10 Things To Do After Your Final Yearbook Deadline
Congratulations! You’ve completed your yearbook. Now the only thing you have left to worry about is what to do with your classroom full of students for the next four, six or eight weeks until school is out. Don’t panic! There are plenty of yearbook-related activities to keep your class busy, learning, and happy for the last few weeks of the school year.
1. CREATE A YEARBOOK….FOR YEARBOOK
Over the year, your yearbook staff has probably amassed a handful of funny stories, inside jokes and silly photos. Maybe they attended a conference together or had staff parties. You might’ve been limited to dedicating only a page or two to the yearbook staff in the actual yearbook, so give your students the creative freedom to put together a yearbook of all their own memories through the year. Design it, write articles and include photos just like you would for the real yearbook.
If your budget permits, Picaboo Yearbooks’ no-minimum order policy makes it possible for you to order a copy of the Yearbook Staffbook for each member of your staff!
2. MAKE A SPRING E-ZINE
Some events, like prom, graduation and end-of-year sports don’t always make it into the yearbook. Have your yearbook staff design a magazine that includes everything you couldn’t fit into the yearbook, including extra photos, interviews about seniors’ college plans and more, and publish it online using a free site that converts PDFs into flipbooks. Share the link via social media so everyone can read it — or publish a printed version using Picaboo! Prices start at only $9.49.
3. GET PERSONAL
Have each student create a yearbook that’s all about them. They get to choose the colors, theme, and style, write an article or two about their accomplishments, and choose favorite photos to include. This activity is a great training tool for incoming staff members.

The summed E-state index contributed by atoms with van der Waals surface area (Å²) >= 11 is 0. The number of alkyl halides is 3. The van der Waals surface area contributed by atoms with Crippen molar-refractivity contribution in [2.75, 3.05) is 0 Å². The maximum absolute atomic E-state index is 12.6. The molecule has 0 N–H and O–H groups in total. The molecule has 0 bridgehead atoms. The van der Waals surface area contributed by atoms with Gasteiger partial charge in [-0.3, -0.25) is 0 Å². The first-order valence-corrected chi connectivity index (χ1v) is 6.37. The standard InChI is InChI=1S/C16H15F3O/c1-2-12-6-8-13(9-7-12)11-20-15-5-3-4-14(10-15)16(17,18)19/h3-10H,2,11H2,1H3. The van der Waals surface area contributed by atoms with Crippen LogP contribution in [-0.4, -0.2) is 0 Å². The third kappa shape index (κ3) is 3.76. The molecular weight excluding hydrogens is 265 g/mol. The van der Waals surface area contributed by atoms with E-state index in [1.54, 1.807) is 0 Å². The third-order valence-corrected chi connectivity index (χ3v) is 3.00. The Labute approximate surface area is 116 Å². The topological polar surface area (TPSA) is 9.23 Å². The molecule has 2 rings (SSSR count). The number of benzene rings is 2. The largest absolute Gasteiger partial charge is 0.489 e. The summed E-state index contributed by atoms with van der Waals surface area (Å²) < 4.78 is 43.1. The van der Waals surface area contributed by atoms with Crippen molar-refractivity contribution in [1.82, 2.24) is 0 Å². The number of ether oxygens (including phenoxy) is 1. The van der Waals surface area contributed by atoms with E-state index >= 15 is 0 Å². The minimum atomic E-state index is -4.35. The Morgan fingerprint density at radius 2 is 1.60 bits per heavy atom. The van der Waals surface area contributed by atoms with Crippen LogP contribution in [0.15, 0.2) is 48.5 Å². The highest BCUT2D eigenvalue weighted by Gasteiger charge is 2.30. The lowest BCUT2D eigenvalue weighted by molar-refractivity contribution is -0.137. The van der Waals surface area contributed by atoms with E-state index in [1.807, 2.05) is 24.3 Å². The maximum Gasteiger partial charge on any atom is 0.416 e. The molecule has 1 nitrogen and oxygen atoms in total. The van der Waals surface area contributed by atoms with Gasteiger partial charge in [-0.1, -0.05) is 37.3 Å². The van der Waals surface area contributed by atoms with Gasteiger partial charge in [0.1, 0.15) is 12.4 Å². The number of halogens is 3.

4. SAY THANK YOU
Using your yearbook theme as inspiration, design matching notecards, letterhead or envelopes and have your class send thank you notes to advertisers, administrators and anyone else who helped make the yearbook a success. (This is also a good time for a quick refresher course on proper ways to address letters.) Check out our sister site, Picaboo.com, for customized photo notecards.
5. KEEP EDUCATING
It’s never a bad idea to review basic AP style rules or practice writing in active voice. Exercise editorial and column writing, then have students submit articles to the school newspaper. Photographers can complete a photojournalism project.
This is also a great time to teach students the art of creating resumes, writing cover letters or putting together portfolios of their work. These life skills are important to have and often overlooked.
6. GO VIRAL
Delve into broadcast journalism by having students produce a commercial or trailer for the yearbook. Maybe it’s a look back over your work through the year, or a sneak peek at what’s to come. You could also use this opportunity to advertise for open staff positions or any needed contributors for next year. iMovie has great templates to get you started. Share the video as much as possible online, or ask your school administrator if you can play the commercial over classroom televisions during activity period.
We love this one from Cottonwood Elementary School in Nevada:
7. SHOW OFF A LITTLE
You worked hard this year, and you deserve a little recognition! Now is a great time to research student journalism and yearbook competitions, and submit your yearbook for a chance to win.
8. GET STYLE
If you don’t already have one, create a style manual for your yearbook, or update your current style manual to make sure it’s accurate with the current AP Stylebook.
9. FOCUS ON SELLING & DISTRIBUTION
You worked hard to create the yearbook, now work equally as hard to make sure everyone gets a copy. Plan a distribution or signing party in the cafeteria, or create and prepare distribution lists. Check out this post for a list of ways to prepare for the perfect Distribution Day.
10. GET STARTED ON NEXT YEAR
Let each student develop a theme project for next year. They can create graphic or verbal elements, cover designs and titles pages, end sheets and spreads. Then give each student the option to submit their theme project via formal presentation to the entire staff for consideration for next year’s yearbook. The class can vote on a favorite to develop for next year.